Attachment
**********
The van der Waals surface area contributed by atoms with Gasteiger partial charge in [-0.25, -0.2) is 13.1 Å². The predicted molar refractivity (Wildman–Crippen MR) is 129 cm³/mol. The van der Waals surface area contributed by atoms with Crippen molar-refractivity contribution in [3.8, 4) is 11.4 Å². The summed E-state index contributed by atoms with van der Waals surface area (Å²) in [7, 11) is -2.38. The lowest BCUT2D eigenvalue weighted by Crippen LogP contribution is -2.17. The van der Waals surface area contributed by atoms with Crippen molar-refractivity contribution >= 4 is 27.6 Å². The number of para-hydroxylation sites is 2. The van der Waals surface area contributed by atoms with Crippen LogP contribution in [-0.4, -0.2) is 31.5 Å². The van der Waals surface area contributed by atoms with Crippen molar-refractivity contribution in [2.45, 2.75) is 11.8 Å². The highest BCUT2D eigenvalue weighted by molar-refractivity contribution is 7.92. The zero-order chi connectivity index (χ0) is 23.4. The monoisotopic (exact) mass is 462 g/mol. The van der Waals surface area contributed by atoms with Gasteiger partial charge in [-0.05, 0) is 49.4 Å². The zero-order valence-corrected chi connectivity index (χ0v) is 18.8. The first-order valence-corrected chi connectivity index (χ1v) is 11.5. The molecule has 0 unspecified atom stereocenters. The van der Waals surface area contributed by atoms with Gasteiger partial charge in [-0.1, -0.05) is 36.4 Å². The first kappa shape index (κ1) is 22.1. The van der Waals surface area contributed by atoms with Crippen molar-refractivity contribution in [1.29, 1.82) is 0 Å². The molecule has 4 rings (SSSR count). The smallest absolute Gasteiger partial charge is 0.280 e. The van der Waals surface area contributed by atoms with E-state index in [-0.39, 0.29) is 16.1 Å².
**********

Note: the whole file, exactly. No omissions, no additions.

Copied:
The van der Waals surface area contributed by atoms with Gasteiger partial charge in [-0.25, -0.2) is 13.1 Å². The predicted molar refractivity (Wildman–Crippen MR) is 129 cm³/mol. The van der Waals surface area contributed by atoms with Crippen molar-refractivity contribution in [3.8, 4) is 11.4 Å². The summed E-state index contributed by atoms with van der Waals surface area (Å²) in [7, 11) is -2.38. The lowest BCUT2D eigenvalue weighted by Crippen LogP contribution is -2.17. The van der Waals surface area contributed by atoms with Crippen molar-refractivity contribution >= 4 is 27.6 Å². The number of para-hydroxylation sites is 2. The van der Waals surface area contributed by atoms with Crippen LogP contribution in [-0.4, -0.2) is 31.5 Å². The van der Waals surface area contributed by atoms with Crippen molar-refractivity contribution in [2.45, 2.75) is 11.8 Å². The highest BCUT2D eigenvalue weighted by molar-refractivity contribution is 7.92. The zero-order chi connectivity index (χ0) is 23.4. The monoisotopic (exact) mass is 462 g/mol. The van der Waals surface area contributed by atoms with Gasteiger partial charge in [-0.05, 0) is 49.4 Å². The zero-order valence-corrected chi connectivity index (χ0v) is 18.8. The first-order valence-corrected chi connectivity index (χ1v) is 11.5. The molecule has 0 unspecified atom stereocenters. The van der Waals surface area contributed by atoms with Gasteiger partial charge in [-0.1, -0.05) is 36.4 Å². The first kappa shape index (κ1) is 22.1. The van der Waals surface area contributed by atoms with Crippen molar-refractivity contribution in [1.29, 1.82) is 0 Å². The molecule has 4 rings (SSSR count). The smallest absolute Gasteiger partial charge is 0.280 e. The van der Waals surface area contributed by atoms with E-state index in [-0.39, 0.29) is 16.1 Å².